MG 20.1 or Wisdom audio m-75

Love the planar sound,would like some authority dynamicly with the speakers I decide to purchase, 14'by 33'by 8' Bryston 14b for bass,Sim w6's for mid and high. What would you choose when wife gives you the thumbs up for either one? What are the strong and weak points of these two systems ?
Don't even think of the 20.1's if you don't want to modify them you'll be getting 15% at best of there potential performance.
The Wisdoms are a strange animal.They require a large amp to drive the ribbons and,by using a different amp for the subs-they won't blend.These also tend to produce moreinstrument,then hall acoustics.I would lean toward the MG 20.1s.Had you considered a pair of Yankee Audio planars or hybrids? Replaced a set of CLS with them and didn't look back.Or possibly the Gallo References/Ultimates?
The Wisdom Speakers are great speakers. They are very neutral. The sound from the speakers is what the amp(s) driving them sound like. They work well with the Rowland and Edge amps. They work VERY good with the Parasound JC-1 amps. It is best to have the same amp on the Woofers and the Planers.
Hello Shaman,

Cool moniker.

I agree wholeheartedly with Tpsonic and Jbm on the importance of using the same amp for top and bottom when biamping the Wisdoms. The same thing goes for the big Maggies - don't try to mix 'n' match amplifiers.

I've only heard the Wisdoms under show conditions, but have heard them a good half-dozen times. In my experience, they tend to sound kinda lifeless on top unless paired with an excellent amplifier (like the discontinued Gamut 300S). I presume the Parasound JC-1's mentioned by Jbm would also work well; haven't heard the combination, but the JC-1's work well with many difficult speakers (disclaimer - I'm a JC-1 owner and dealer).

Now, my prejudice is in favor of dipole planars instead of monopole ones. I've owned and built both types, often using the same drivers. A monopole is smaller and easier to position in a room, but that utter freedom from boxiness of a good dipole is (to me) worthwhile.

The Wisdoms are more dynamic than the Maggies (given suitable amplification), and will play louder. The Maggies will be more detailed and airy on top; that planar magnetic driver on the Wisdoms that goes down to 200 Hz ballpark has to be very rugged, and unfortunately there seems to be a tradeoff between ruggedness and top-end articulation.

My personal preferances would incline me towards the big Maggies, but for high to very high volume levels in a large room the Wisdoms would outperform the Maggies.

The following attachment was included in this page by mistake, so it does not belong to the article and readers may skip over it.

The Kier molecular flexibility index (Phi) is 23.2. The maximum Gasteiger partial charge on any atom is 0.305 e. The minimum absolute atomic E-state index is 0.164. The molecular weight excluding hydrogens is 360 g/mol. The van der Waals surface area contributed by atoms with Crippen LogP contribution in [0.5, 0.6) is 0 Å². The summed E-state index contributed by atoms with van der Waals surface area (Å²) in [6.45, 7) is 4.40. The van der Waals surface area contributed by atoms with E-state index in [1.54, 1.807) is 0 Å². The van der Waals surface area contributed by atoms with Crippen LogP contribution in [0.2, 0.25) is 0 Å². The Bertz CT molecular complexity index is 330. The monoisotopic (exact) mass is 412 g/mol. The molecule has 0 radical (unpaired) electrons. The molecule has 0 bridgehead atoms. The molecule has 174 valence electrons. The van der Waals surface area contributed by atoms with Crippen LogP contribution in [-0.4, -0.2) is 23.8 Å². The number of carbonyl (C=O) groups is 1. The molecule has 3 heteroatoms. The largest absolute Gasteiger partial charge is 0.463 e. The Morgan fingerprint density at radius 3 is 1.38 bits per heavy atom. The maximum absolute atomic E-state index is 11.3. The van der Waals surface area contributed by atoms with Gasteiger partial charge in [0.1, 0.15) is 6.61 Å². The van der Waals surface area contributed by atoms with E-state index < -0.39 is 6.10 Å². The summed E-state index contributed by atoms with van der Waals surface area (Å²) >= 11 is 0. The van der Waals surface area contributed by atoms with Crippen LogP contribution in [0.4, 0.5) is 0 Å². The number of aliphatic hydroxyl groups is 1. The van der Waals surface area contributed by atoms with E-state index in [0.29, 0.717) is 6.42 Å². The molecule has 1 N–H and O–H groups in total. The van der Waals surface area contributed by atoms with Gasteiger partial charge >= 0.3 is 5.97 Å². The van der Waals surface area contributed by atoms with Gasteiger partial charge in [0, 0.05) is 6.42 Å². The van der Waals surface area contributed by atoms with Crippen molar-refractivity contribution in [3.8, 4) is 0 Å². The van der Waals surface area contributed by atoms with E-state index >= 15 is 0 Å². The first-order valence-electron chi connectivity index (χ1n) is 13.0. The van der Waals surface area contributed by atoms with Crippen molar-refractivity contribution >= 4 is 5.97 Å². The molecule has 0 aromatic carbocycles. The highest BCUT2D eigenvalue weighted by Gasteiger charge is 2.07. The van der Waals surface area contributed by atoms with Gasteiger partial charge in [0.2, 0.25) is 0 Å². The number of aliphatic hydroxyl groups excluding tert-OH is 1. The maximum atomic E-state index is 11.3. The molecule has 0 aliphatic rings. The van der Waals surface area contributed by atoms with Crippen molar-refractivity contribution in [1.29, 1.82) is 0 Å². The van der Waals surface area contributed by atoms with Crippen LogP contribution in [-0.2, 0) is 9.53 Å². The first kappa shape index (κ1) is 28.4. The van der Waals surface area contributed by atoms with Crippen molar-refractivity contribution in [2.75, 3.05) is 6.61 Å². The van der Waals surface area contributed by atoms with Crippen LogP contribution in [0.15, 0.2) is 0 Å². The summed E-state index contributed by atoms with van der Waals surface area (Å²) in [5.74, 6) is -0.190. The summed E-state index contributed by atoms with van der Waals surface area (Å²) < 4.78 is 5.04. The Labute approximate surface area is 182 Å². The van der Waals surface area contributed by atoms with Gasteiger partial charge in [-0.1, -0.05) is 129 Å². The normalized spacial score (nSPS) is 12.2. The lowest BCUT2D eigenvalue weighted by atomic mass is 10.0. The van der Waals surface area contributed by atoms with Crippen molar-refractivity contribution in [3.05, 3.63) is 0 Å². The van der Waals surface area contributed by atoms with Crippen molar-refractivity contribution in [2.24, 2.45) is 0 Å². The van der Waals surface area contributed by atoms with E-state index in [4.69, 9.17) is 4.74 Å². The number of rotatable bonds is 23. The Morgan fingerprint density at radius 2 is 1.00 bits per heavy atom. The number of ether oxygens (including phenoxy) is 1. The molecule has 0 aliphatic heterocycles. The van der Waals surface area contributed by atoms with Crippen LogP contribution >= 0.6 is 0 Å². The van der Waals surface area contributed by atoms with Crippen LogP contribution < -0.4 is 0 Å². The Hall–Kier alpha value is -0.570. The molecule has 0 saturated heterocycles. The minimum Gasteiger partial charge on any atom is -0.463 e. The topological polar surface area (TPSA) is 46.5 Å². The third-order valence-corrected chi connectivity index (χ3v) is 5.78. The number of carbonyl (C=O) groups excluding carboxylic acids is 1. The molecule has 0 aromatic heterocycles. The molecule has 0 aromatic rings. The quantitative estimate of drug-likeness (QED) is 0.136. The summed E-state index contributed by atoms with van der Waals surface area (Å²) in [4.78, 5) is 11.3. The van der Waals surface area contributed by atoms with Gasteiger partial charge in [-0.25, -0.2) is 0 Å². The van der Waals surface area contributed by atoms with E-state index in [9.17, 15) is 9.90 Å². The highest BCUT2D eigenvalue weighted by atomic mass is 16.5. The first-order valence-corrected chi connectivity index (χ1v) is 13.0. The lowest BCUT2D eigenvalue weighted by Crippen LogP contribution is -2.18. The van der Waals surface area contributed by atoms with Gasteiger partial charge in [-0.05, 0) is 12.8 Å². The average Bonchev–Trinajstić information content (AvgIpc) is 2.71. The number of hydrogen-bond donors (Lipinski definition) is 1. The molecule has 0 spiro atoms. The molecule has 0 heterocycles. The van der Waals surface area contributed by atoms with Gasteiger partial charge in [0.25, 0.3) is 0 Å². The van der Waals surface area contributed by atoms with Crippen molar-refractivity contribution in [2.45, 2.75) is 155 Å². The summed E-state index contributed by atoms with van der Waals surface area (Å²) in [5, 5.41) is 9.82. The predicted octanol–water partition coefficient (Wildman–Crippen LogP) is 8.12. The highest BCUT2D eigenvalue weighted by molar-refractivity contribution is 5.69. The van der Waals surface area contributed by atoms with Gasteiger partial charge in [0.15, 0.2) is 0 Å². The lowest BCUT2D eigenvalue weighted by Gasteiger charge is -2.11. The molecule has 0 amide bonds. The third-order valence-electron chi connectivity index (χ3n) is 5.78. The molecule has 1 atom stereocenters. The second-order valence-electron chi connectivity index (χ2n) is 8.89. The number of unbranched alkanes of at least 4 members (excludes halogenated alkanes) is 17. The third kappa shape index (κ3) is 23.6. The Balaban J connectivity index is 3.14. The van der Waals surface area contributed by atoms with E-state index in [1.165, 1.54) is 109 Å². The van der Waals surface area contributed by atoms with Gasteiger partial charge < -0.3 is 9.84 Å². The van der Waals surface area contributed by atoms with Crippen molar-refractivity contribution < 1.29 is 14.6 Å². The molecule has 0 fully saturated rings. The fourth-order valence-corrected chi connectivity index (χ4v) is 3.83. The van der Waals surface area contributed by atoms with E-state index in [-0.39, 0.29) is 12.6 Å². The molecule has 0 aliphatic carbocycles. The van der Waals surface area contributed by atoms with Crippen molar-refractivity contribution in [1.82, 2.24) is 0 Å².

Now pardon me if I slip on my dealer hat for a moment and unfurl the fin on my back, but depending on your listening style a pair of Sound Labs M-1's might be worth including on your short-list. Sound Lab full-range electrostats do some things better than either the big Maggies or the Wisdoms, and vice versa.

Whichever way you go, best of luck to you!

Duke that last paragraph cracked me up! It really is a shame more dealers aren't like you- and I mean that.
Tireguy. Thats Bullshit the 20.1s are GREAT speakers, and by far better than most at any price!
Shaman, if I had to choose between the two I'd probably pick the Maggies, for several reasons. While they're power hungry and more or less require biamping in order to perform their best, they have a few things going for them. They are dipole planars with ribbon tweeters instead of monopole ribbons with cone woofers in separate cabinets, which in practice enables them to integrate better and reproduce the reverberant sound field. The Wisdom crossover can be tricky to set up, with thousands of possible settings. As Tireguy suggests, there are possible modifications to the Maggies that may improve things, although the scope of what's involved isn't clear. I imagine most 20.1 owners use them in stock form.

With either speaker it's a good idea to use the same amps on top and bottom if feasible. I've heard Wisdoms driven by two pairs of Parasound JC-1s and Maggie 20.1s driven by a single pair of JC-1s...I would probably prefer the Maggies with single JC-1s, and biamping with two pairs would be preferred. That said, the Wisdoms can produce very good bass impact and probably go deeper than the Maggies, as well as being capable of being played louder. And while the Wisdoms are more dynamic sounding than the Maggies, the energy density on the Wisdom's ribbon drivers is much greater than on the Maggie planar magnetics and ribbon tweeters. The result of the higher energy density is increased punch with less detail and air, while listening fatigue may be increased.

All of that said (red flags raised as I put on the scarlet letter "D" as a Sound Lab dealer), it was a treat to come home to listen to big Sound Labs, driven by a single pair of JC-1s (which, surprise, I also sell). Not that either of the other two speakers don't do things the Sound Labs don't, but it's a matter of preference after many years of listening to recorded and live music and occasionally performing. They happen to work well in a variety of room sizes, due at least in part to using full range drivers in a virtual line source arrangement. There are numerous aspects to consider with any of the above, the results of which are easy to determine from listening. You might want to consider Sound Labs as well, depending upon your listening preferences.

Best wishes!

Shaman Is resell value of any concern to you? The Wisdom's seem not to hold their value well and don't sell very easily here on Audiogon for some reason?